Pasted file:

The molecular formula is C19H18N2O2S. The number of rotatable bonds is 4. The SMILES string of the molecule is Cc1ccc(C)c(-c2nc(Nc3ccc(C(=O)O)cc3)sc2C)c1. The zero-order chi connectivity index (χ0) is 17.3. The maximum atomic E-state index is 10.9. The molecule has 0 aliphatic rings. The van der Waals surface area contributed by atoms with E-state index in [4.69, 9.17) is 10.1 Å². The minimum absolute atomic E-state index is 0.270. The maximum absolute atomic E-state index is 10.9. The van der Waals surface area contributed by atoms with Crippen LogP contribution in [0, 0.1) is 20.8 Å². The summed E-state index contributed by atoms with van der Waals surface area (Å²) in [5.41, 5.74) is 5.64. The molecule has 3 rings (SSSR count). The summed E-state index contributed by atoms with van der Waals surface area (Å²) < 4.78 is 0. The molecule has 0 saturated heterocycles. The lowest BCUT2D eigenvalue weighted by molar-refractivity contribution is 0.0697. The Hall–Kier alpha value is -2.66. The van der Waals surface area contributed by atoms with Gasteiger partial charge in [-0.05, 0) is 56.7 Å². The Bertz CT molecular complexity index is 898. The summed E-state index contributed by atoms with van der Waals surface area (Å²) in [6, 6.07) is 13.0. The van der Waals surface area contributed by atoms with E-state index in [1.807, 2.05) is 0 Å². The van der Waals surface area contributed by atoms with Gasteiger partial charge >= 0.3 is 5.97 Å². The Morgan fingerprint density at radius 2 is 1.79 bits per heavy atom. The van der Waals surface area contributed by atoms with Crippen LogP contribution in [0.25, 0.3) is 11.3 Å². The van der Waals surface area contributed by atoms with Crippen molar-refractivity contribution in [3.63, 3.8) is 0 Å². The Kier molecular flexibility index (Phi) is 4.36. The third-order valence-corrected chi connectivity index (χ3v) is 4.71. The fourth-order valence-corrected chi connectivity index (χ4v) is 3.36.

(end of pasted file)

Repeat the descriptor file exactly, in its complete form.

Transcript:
The molecular formula is C19H18N2O2S. The number of rotatable bonds is 4. The SMILES string of the molecule is Cc1ccc(C)c(-c2nc(Nc3ccc(C(=O)O)cc3)sc2C)c1. The zero-order chi connectivity index (χ0) is 17.3. The maximum atomic E-state index is 10.9. The molecule has 0 aliphatic rings. The van der Waals surface area contributed by atoms with E-state index in [4.69, 9.17) is 10.1 Å². The minimum absolute atomic E-state index is 0.270. The maximum absolute atomic E-state index is 10.9. The van der Waals surface area contributed by atoms with Crippen LogP contribution in [0, 0.1) is 20.8 Å². The summed E-state index contributed by atoms with van der Waals surface area (Å²) in [5.41, 5.74) is 5.64. The molecule has 3 rings (SSSR count). The summed E-state index contributed by atoms with van der Waals surface area (Å²) < 4.78 is 0. The molecule has 0 saturated heterocycles. The lowest BCUT2D eigenvalue weighted by molar-refractivity contribution is 0.0697. The Hall–Kier alpha value is -2.66. The van der Waals surface area contributed by atoms with Gasteiger partial charge in [-0.05, 0) is 56.7 Å². The Bertz CT molecular complexity index is 898. The summed E-state index contributed by atoms with van der Waals surface area (Å²) in [6, 6.07) is 13.0. The van der Waals surface area contributed by atoms with E-state index in [1.807, 2.05) is 0 Å². The van der Waals surface area contributed by atoms with Gasteiger partial charge >= 0.3 is 5.97 Å². The Morgan fingerprint density at radius 2 is 1.79 bits per heavy atom. The van der Waals surface area contributed by atoms with Crippen LogP contribution in [0.25, 0.3) is 11.3 Å². The van der Waals surface area contributed by atoms with Crippen molar-refractivity contribution in [3.63, 3.8) is 0 Å². The Kier molecular flexibility index (Phi) is 4.36. The third-order valence-corrected chi connectivity index (χ3v) is 4.71. The fourth-order valence-corrected chi connectivity index (χ4v) is 3.36.